US Navy testing seafaring robotic firefighters for use on ships

The US Navy plans to test a robotic firefighter later this year, in an effort to quickly and safely extinguish fires and similar incidents onboard ships.

Published Wed, Apr 2 2014 3:18 PM CDT   |   Updated Tue, Nov 3 2020 12:17 PM CST

The U.S. Navy's Office of Naval Research (ONR) hopes its Shipboard Autonomous Firefighting Robot (SAFFiR) will exceed expectations, a program developed by Virginia Tech, University of Pennsylvania, and University of California and UCLA researchers, specifically to help assist with onboard emergencies.

US Navy testing seafaring robotic firefighters for use on ships |

The robots have a vision system designed to help search for survivors, along with the ability to turn water valves, balance, locate and position fire hoses, and shoot water on fires.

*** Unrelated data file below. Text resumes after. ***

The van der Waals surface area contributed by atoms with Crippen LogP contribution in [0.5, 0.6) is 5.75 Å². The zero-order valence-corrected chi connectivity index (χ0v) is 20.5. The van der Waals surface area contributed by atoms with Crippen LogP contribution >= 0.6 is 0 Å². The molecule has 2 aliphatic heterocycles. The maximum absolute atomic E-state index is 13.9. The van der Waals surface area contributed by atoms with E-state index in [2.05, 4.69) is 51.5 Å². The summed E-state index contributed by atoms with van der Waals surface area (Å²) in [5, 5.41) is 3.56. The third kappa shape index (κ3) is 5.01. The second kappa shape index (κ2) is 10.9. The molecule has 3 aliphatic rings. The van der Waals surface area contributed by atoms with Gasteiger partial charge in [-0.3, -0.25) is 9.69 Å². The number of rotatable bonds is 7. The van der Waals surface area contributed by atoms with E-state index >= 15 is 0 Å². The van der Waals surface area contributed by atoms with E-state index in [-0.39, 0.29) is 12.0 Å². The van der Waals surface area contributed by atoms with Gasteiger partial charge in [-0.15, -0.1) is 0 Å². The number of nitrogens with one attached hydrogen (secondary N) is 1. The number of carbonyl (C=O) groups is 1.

"People can only stand relatively short periods of time directly fighting the fire because of the heat, the radiation, the smoke and the steam," said Thomas McKenna, ONR Warfighter Performance Department, in a statement. "A firefighter during a shipboard fire may only be able to be exposed for 15 minutes. The idea is to get around those human limitations."

The Navy will open up testing of the robots on the decommissioned USS Shadwell, a landing ship researchers have conducted damage control training on. It's uncertain when testing will begin, but is expected as early as August 2014, with two models scheduled for testing: a 5-foot-tall unit with an easier control mechanism, along with a 6-foot-tall robot with sophisticated robotic legs and locomotion capabilities.

An experienced tech journalist and marketing specialist, Michael joins TweakTown looking to cover everything from consumer electronics to enterprise cloud technology. A former Staff Writer at DailyTech, Michael is now the West Coast News Editor and will contribute news stories on a daily basis. In addition to contributing here, Michael also runs his own tech blog,, while he looks to remain busy in the tech world.

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